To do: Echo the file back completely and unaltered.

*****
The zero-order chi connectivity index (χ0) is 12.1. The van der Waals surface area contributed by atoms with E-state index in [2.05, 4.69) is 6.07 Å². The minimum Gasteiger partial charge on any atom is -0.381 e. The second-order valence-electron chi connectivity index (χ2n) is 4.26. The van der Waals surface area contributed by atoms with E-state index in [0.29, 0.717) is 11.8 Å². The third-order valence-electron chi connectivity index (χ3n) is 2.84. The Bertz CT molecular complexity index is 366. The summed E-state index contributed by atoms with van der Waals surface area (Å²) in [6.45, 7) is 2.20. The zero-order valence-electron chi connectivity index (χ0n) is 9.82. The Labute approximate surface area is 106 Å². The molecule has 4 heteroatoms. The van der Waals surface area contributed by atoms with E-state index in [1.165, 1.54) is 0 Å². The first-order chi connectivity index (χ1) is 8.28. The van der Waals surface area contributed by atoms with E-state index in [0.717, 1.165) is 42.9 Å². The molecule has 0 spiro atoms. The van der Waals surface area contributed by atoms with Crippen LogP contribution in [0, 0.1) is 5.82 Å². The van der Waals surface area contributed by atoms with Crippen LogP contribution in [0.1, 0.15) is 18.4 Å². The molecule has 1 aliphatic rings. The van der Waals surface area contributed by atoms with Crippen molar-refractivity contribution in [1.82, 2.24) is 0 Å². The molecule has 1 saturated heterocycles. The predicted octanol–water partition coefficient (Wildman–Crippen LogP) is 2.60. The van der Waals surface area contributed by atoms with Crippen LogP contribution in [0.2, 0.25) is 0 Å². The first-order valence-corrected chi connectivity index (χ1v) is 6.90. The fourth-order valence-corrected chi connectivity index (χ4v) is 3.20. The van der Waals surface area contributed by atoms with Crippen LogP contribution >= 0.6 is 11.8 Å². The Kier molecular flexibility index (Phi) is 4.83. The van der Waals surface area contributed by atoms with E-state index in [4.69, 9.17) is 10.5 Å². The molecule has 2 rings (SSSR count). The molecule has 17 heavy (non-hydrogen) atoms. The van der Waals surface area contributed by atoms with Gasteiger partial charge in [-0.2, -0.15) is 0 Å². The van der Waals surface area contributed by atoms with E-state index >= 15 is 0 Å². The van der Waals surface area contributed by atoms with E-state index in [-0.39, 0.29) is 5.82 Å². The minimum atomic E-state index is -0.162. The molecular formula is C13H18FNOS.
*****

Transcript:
The zero-order chi connectivity index (χ0) is 12.1. The van der Waals surface area contributed by atoms with E-state index in [2.05, 4.69) is 6.07 Å². The minimum Gasteiger partial charge on any atom is -0.381 e. The second-order valence-electron chi connectivity index (χ2n) is 4.26. The van der Waals surface area contributed by atoms with E-state index in [0.29, 0.717) is 11.8 Å². The third-order valence-electron chi connectivity index (χ3n) is 2.84. The Bertz CT molecular complexity index is 366. The summed E-state index contributed by atoms with van der Waals surface area (Å²) in [6.45, 7) is 2.20. The zero-order valence-electron chi connectivity index (χ0n) is 9.82. The Labute approximate surface area is 106 Å². The molecule has 4 heteroatoms. The van der Waals surface area contributed by atoms with E-state index in [1.165, 1.54) is 0 Å². The first-order chi connectivity index (χ1) is 8.28. The van der Waals surface area contributed by atoms with E-state index in [0.717, 1.165) is 42.9 Å². The molecule has 0 spiro atoms. The van der Waals surface area contributed by atoms with Crippen LogP contribution in [0, 0.1) is 5.82 Å². The van der Waals surface area contributed by atoms with Crippen LogP contribution in [0.1, 0.15) is 18.4 Å². The molecule has 1 aliphatic rings. The van der Waals surface area contributed by atoms with Crippen molar-refractivity contribution in [1.82, 2.24) is 0 Å². The molecule has 1 saturated heterocycles. The predicted octanol–water partition coefficient (Wildman–Crippen LogP) is 2.60. The van der Waals surface area contributed by atoms with Crippen LogP contribution in [0.2, 0.25) is 0 Å². The first-order valence-corrected chi connectivity index (χ1v) is 6.90. The fourth-order valence-corrected chi connectivity index (χ4v) is 3.20. The van der Waals surface area contributed by atoms with Crippen LogP contribution >= 0.6 is 11.8 Å². The Kier molecular flexibility index (Phi) is 4.83. The van der Waals surface area contributed by atoms with E-state index in [4.69, 9.17) is 10.5 Å². The molecule has 2 rings (SSSR count). The molecule has 17 heavy (non-hydrogen) atoms. The van der Waals surface area contributed by atoms with Gasteiger partial charge in [-0.2, -0.15) is 0 Å². The van der Waals surface area contributed by atoms with E-state index >= 15 is 0 Å². The van der Waals surface area contributed by atoms with E-state index in [-0.39, 0.29) is 5.82 Å². The minimum atomic E-state index is -0.162. The molecular formula is C13H18FNOS.